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Top 10 networking tips for the January bubble

John Heckers //December 21, 2011//

Top 10 networking tips for the January bubble

John Heckers //December 21, 2011//

Some job-seekers have gotten discouraged with networking as their activities have not resulted in job leads or interviews. Those who feel this way are shooting themselves in the foot. Here are ten essential networking tips to prepare for the coming January hiring bubble.

1). It isn’t a one-shot deal. Too many people get discouraged if the first networking contact does not produce “results,” with “results” meaning a job lead, interview or lots of names. The fact is that you cannot trade on trust you do not have. True networking takes numerous meetings and giving on both sides.

2). Your networking activities are not private. Whatever you tell people in networking is likely to get out. Don’t share information you don’t want shouted from the rooftops. Realize, too, that your demeanor, attitude and even punctuality will get around. Denver is a very small town. Reputations matter.

3). Don’t be the networking nerd. A networking nerd is always looking out for number one – themselves. This isn’t networking. It is social vampirism. As in most things in life, giving a bit first will result in giving back. Latching on to someone and demanding help is likely to get you branded as someone to avoid.

4). Networking is a numbers game. There is an old saying that you have to kiss a lot of horny toads to find a handsome prince. The same is true with networking. You must meet a large number of people to find someone who will help you and stand by you. Don’t get discouraged if the first ten (or even twenty) people you meet are useless to your job search. Keep networking and meeting people.

5). Networking is NOT just a numbers game. While you need to meet a large number of people, there is much more to it than numbers. Quality counts. Just meeting person after person is not as valuable as networking with someone who is well-connected and generous. Work the numbers, but keep pushing yourself toward meeting higher and higher quality people.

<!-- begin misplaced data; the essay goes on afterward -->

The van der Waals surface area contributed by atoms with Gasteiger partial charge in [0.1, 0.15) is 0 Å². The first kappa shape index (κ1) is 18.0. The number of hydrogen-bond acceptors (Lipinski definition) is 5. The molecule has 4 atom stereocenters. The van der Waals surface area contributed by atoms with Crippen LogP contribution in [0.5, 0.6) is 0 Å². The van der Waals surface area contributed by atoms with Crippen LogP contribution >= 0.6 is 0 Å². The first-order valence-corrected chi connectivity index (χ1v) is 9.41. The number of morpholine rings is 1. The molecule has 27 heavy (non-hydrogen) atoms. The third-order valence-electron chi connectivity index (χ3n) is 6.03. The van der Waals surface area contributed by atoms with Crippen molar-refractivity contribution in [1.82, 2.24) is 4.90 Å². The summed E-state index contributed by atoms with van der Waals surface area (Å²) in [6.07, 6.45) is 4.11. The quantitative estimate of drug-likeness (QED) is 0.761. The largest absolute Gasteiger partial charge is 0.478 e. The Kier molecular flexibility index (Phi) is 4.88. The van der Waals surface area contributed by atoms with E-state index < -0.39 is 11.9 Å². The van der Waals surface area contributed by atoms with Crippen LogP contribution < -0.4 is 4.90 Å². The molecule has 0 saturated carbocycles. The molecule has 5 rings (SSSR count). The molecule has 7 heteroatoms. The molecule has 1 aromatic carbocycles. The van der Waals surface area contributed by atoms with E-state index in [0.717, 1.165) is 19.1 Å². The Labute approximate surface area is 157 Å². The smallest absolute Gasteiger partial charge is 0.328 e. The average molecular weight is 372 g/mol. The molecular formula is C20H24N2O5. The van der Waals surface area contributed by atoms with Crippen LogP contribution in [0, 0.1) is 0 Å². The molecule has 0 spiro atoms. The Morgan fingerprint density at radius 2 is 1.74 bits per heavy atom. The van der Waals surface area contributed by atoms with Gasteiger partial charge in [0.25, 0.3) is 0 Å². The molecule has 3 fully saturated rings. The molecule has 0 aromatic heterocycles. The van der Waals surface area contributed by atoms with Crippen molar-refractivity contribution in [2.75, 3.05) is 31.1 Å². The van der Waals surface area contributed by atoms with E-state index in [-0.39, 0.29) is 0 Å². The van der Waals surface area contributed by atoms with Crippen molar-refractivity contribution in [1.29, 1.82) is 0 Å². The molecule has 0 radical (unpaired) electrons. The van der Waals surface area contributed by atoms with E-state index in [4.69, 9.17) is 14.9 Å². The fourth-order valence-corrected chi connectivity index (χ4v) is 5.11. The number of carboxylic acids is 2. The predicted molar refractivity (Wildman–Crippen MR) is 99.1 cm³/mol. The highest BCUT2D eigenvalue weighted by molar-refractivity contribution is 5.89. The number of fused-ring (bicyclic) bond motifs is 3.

6). Eagles don’t flock. Going to most very large networking events will net you a great number of business cards and, maybe, even quite a few networking coffees. These will likely lead nowhere. The larger networking events may yield a valuable person or two, but it is serendipity if it happens. Instead, look to venues where you can meet a few people who are well-connected and helpful.

7). TANSTAAFL. (A nod to Robert Heinlein.) There Ain’t No Such Thing As A Free Lunch. Nothing comes for free. People are not just going to help you because you’re such a great guy or because of your winning smile. Be prepared to give as well as receive.

8). Don’t trash your system. If someone has done a favor for you and asks for one in return, it is a very good idea to help them if you’re at all able. Refusing to do so will get you a reputation as a taker, and people will stop helping you. If someone has put their reputation on the line for you, don’t disappoint them. You, also, have to be willing to put something on the line for them. Refusing to return a favor is the quickest way for your network to freeze cold as ice.

9). Don’t make connected people angry. You won’t like them when they’re angry. While they might not turn huge and green, you’ll find that word WILL get around rapidly. The displeasure of a well-connected person can ruin your business, your reputation and your job search. Don’t compromise your principles to please well-connected people, but don’t do anything stupid, either, such as bad-mouth someone who is connected. It will not turn out well for you.

10). Follow through on your promises. There is one individual I know who promises the moon, but never delivers. He has had a very hard time finding a job because his reputation for not delivering follows him around. Who wants to hire a CEO who does not follow through? Or a mail clerk, for that matter? Follow through or don’t make the promise.

Networking is still the only real way to find a decent job in this economy. Networking is a long-term strategy that pays a great ROI if consistently pursued in the right way. If your networking is not yielding the results you want, it is likely that you’re not networking well. Make sure that you do those things that will yield the best results and optimize your valuable time.

Please join us for our management and executive structured networking event on Monday, Jan. 9, 2012, and meet some Eagles! Use discount code: cobizmag. More information and registration here.

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